Kopacz sees the investment in FIREX as a way that NOAA fulfills its responsibilities as stewards of clean air across the country. Above all, she says, the goal of FIREX “is for NOAA to better know what is in the atmosphere.” Not just so that we can forecast smoke, she emphasized, but so that the agency can provide the country with tools and information they can use to manage and mitigate their risk of exposure.
FIREX results will aid forecasters and regulators
Once scientists know what different fuels emit and how, they next need to know what happens when those emissions travel from the burn site into the air we breathe. The FIREX team hopes to begin parsing smoke transport in 2019 when NOAA and NASA’s research aircraft will take flight during FIREX’s field campaign. The planes will fly as close to the point of burning as possible and then trace where the smoke spreads, what compounds are being carried in the smoke, and how those chemical compounds interact and transform in the atmosphere to affect both air quality and climate.
The emissions chemistry that the FIREX lab experiments unveil will be incorporated into the chemistry portion of air quality models to make them more accurate for the forecasters and regulators who use them to predict ozone and particle pollution, explained Roberts. States and federal agencies use pollution models to evaluate air quality in accordance with the Clean Air Act, which can penalize states if air quality deteriorates to unhealthy levels. With pollution models that can identify wildfire as a source of a region’s violating a particulate or ozone pollution level, states could ask for exemptions from penalties.
Cities or states could also use the information to make more informed decisions about how to limit overall pollution emissions or smoke exposure in order to keep people healthy. Knowing what fuel emits what chemicals, or that if a fire reaches a certain temperature it will always emit similar chemicals, can also narrow down the variables that health officials or incident responders need to take into consideration when working to keep people safe and healthy. Officials can focus specifically on responses or preemptive measures for individual pollutants, instead of taking a broader but shallower approach that might unnecessarily cover all possible pollutants.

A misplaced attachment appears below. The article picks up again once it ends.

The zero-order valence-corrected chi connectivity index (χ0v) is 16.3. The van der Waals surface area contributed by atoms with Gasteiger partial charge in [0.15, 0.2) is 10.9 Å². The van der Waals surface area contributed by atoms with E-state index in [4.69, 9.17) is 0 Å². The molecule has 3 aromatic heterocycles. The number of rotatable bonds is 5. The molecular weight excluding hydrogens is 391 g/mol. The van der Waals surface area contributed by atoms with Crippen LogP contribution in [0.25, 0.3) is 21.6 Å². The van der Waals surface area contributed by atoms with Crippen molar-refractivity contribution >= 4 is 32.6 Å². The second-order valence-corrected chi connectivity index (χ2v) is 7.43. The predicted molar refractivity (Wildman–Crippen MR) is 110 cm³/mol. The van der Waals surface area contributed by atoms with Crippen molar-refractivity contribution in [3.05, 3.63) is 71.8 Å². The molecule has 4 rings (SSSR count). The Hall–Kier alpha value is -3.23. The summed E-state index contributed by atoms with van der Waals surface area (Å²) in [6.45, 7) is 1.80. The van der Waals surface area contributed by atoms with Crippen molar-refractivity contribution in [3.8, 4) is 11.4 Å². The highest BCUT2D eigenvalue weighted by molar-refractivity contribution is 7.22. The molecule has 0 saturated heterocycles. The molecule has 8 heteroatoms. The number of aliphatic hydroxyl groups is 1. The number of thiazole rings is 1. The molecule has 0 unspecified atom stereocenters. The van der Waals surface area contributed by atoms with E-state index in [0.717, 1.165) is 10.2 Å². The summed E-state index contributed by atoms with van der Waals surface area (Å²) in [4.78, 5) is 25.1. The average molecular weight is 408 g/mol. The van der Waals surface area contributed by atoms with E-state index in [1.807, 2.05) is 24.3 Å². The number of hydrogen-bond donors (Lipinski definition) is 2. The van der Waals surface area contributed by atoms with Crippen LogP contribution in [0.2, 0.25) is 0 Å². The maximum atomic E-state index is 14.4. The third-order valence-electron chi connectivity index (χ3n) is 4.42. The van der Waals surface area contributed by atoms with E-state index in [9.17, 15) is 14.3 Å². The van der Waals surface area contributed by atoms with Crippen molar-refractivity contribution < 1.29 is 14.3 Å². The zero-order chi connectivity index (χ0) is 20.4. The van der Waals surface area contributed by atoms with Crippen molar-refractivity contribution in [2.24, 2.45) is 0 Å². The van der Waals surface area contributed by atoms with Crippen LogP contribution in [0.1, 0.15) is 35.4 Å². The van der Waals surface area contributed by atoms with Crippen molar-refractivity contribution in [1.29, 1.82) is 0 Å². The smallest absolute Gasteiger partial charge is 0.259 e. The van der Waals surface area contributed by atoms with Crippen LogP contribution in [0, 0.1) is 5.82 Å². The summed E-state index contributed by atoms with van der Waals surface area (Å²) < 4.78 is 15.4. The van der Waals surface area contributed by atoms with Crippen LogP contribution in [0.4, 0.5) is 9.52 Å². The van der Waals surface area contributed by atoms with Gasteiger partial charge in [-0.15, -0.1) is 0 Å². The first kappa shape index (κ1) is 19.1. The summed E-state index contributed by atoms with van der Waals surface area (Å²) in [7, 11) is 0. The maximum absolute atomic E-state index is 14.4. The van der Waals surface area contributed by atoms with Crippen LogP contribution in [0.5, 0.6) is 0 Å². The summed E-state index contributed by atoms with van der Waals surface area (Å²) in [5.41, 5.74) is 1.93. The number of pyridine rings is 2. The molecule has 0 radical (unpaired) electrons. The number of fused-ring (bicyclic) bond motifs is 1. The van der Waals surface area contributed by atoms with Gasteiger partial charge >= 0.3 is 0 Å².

In addition to FIREX’s results being used to improve existing tools that health officials and incident responder teams use like BlueSky or the NOAA Hazard Mapping System, an experimental smoke forecasting model is already available and being continuously improved as FIREX progresses. One of the FIREX team members, Ravan Ahmadov from NOAA’s Earth System Research Laboratory Global Systems Division, led a separate team that tweaked the High Resolution Rapid Refresh Model, originally developed for weather modeling, to include smoke and predict where plumes will travel. It’s a high-resolution model based on the most up to date chemical transport models and the latest polar orbiting satellite fire detection capabilities to provide the highest-resolution forecasts along with the latest in smoke chemistry. It’s an early example of next-generation smoke modeling tools.
“That’s what we do in NOAA Research, we do the research to improve operational products,” said Roberts. “We’re forecasting the chemical weather from fires and providing that to the community and decision makers.”